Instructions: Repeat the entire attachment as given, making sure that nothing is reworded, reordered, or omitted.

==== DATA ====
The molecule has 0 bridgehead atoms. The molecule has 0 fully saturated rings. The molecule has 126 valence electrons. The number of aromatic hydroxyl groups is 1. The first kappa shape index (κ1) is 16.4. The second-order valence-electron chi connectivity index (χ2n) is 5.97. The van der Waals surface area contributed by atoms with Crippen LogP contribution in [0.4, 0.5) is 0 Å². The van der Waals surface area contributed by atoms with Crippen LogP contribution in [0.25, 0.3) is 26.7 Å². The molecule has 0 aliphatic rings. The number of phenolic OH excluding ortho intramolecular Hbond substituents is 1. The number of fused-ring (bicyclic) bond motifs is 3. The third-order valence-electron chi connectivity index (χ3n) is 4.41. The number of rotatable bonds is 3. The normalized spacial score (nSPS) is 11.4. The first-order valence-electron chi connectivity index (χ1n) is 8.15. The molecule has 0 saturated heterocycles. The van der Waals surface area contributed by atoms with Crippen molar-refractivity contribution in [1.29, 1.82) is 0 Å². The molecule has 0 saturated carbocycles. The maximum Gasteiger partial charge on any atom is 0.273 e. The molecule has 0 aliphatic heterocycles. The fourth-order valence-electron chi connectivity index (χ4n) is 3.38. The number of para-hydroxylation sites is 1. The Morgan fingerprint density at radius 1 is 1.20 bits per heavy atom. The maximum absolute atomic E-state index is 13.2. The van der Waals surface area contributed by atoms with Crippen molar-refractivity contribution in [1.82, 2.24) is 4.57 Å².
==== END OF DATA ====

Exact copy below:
The molecule has 0 bridgehead atoms. The molecule has 0 fully saturated rings. The molecule has 126 valence electrons. The number of aromatic hydroxyl groups is 1. The first kappa shape index (κ1) is 16.4. The second-order valence-electron chi connectivity index (χ2n) is 5.97. The van der Waals surface area contributed by atoms with Crippen LogP contribution in [0.4, 0.5) is 0 Å². The van der Waals surface area contributed by atoms with Crippen LogP contribution in [0.25, 0.3) is 26.7 Å². The molecule has 0 aliphatic rings. The number of phenolic OH excluding ortho intramolecular Hbond substituents is 1. The number of fused-ring (bicyclic) bond motifs is 3. The third-order valence-electron chi connectivity index (χ3n) is 4.41. The number of rotatable bonds is 3. The normalized spacial score (nSPS) is 11.4. The first-order valence-electron chi connectivity index (χ1n) is 8.15. The molecule has 0 saturated heterocycles. The van der Waals surface area contributed by atoms with Crippen molar-refractivity contribution in [1.29, 1.82) is 0 Å². The molecule has 0 saturated carbocycles. The maximum Gasteiger partial charge on any atom is 0.273 e. The molecule has 0 aliphatic heterocycles. The fourth-order valence-electron chi connectivity index (χ4n) is 3.38. The number of para-hydroxylation sites is 1. The Morgan fingerprint density at radius 1 is 1.20 bits per heavy atom. The maximum absolute atomic E-state index is 13.2. The van der Waals surface area contributed by atoms with Crippen molar-refractivity contribution in [1.82, 2.24) is 4.57 Å².